Review Summary: The Avett Brothers blend bluegrass, pop, and rock seamlessly into an awesome emotional journey of an album.
To be completely honest, I had never heard of The Avett Brothers before this album; despite the fact that they hail from Charlotte, North Carolina, my own hometown. The simple fact that I had never heard of them intrigued me greatly, and even today, they are conspicuously absent from the typical Indie listener's catologue. The Avett Brothers seem to use this factor to their advantage in Emotionalism, where they combine Bluegrass, Beatles-stylings pop, and Folk music to create an Emotional Roller-Coaster ride through their charming obscurity.
The album starts off with "Die Die Die", a song about what comes after death. The Avett Brothers immediately jump into the tough topics with this start, yet they pull it off magnificently. It starts off with a charming verse and chorus and then explodes into vocal overlays and harmonies. It begins to satire these songs about life after death (or lack thereof) subtly poking fun at the seriousness of the issue with their child-like attitude regarding the subject. The next few tracks blend almost seamlessly into each other with undeniably catchy and accessible tunes like "Shame" and "The Weight of Lies". Each song complete with their own quirkiness and character. The Banjo-picking and vocal interludes of "Paranoia in B-Flat Major" show off the versatility of the band, which sounds like what Sinatra would sound like if he grew up in the Carolinas. The bridge of the song introduces incredibly high-pitched la-dee-das as the brothers harmonize and show off their vocal abilities.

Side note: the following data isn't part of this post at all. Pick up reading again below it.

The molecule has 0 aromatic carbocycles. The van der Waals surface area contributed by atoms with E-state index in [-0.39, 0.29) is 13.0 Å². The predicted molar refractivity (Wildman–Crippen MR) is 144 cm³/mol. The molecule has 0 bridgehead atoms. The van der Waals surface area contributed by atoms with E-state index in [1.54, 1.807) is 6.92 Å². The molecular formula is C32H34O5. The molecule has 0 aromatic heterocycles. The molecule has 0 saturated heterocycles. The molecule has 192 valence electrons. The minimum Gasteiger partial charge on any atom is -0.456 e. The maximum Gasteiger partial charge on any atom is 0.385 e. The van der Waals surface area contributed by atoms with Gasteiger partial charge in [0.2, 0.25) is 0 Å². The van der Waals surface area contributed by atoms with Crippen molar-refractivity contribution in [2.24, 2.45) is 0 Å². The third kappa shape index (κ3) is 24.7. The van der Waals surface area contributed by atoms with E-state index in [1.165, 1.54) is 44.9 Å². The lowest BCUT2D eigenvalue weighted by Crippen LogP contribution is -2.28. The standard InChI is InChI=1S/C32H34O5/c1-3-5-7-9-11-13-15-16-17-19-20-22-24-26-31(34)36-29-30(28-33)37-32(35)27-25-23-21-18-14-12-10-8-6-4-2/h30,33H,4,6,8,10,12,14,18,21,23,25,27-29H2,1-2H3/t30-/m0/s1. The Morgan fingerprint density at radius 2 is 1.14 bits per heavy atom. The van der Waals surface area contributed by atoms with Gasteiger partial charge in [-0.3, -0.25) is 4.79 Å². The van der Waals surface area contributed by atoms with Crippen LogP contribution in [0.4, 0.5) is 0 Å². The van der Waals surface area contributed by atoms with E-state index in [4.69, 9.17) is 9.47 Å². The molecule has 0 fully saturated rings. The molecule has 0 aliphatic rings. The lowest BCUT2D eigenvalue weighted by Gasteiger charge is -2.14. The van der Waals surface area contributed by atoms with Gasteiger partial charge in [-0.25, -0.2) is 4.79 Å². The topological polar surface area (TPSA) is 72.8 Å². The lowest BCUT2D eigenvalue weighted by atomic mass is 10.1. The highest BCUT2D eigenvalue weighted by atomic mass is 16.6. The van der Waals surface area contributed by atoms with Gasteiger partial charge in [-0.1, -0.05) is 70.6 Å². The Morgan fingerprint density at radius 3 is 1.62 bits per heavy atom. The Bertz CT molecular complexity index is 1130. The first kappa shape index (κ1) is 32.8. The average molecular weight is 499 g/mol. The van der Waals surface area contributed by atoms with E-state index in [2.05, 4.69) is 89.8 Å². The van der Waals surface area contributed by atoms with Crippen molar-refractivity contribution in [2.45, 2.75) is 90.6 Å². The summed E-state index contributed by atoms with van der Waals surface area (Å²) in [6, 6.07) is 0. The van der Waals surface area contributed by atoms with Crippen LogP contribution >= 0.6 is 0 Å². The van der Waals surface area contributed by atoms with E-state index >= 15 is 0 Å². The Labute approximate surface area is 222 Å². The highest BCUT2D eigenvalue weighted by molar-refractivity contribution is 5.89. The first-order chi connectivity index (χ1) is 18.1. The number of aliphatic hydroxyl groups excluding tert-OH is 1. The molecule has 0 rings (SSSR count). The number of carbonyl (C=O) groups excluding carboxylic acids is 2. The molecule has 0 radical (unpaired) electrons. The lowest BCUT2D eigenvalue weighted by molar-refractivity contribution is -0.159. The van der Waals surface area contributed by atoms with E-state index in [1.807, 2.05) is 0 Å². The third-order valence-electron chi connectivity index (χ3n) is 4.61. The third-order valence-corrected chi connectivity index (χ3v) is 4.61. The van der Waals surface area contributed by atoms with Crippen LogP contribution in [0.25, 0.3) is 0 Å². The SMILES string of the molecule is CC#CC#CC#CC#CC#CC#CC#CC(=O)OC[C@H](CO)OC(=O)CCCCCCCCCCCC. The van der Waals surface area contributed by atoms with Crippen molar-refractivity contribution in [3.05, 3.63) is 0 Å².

As the album progresses the brothers exhibit their songwriting maturity in "The Ballad of Love and Hate". As the track title suggests, it's a ballad...and a very good one at that. The brothers use personification to present Love as a forgiving, patient wife and Hate as an inconsiderate alcoholic, husband:
Love writes a letter and sends it to hate.
My vacations ending. I'm coming home late.
The weather was fine and the ocean was great
and I can't wait to see you again.
Hate reads the letter and throws it away.
"No one here cares if you go or you stay.
I barely even noticed that you were away.
I'll see you or I won't, whatever."
The album gets no weaker towards the end, with great tracks such as "All my Mistakes" and "Living of Love" showcasing the band's musicianship and technical skill. Every song has it's own uniqueness and originality, yet still following the theme of Emotionalism. Beautiful harmony and melody are commonplace throughout the album, which results in a very accessible and rewarding piece of art that is Emotionalism. The only small critique I have, and the only thing keeping this from being a classic is that it can get a little corny at times. Still, I urge you to try out The Avett Brothers' Emotionalism, as the blugrass/pop stylings and arrangements will have you coming back for more.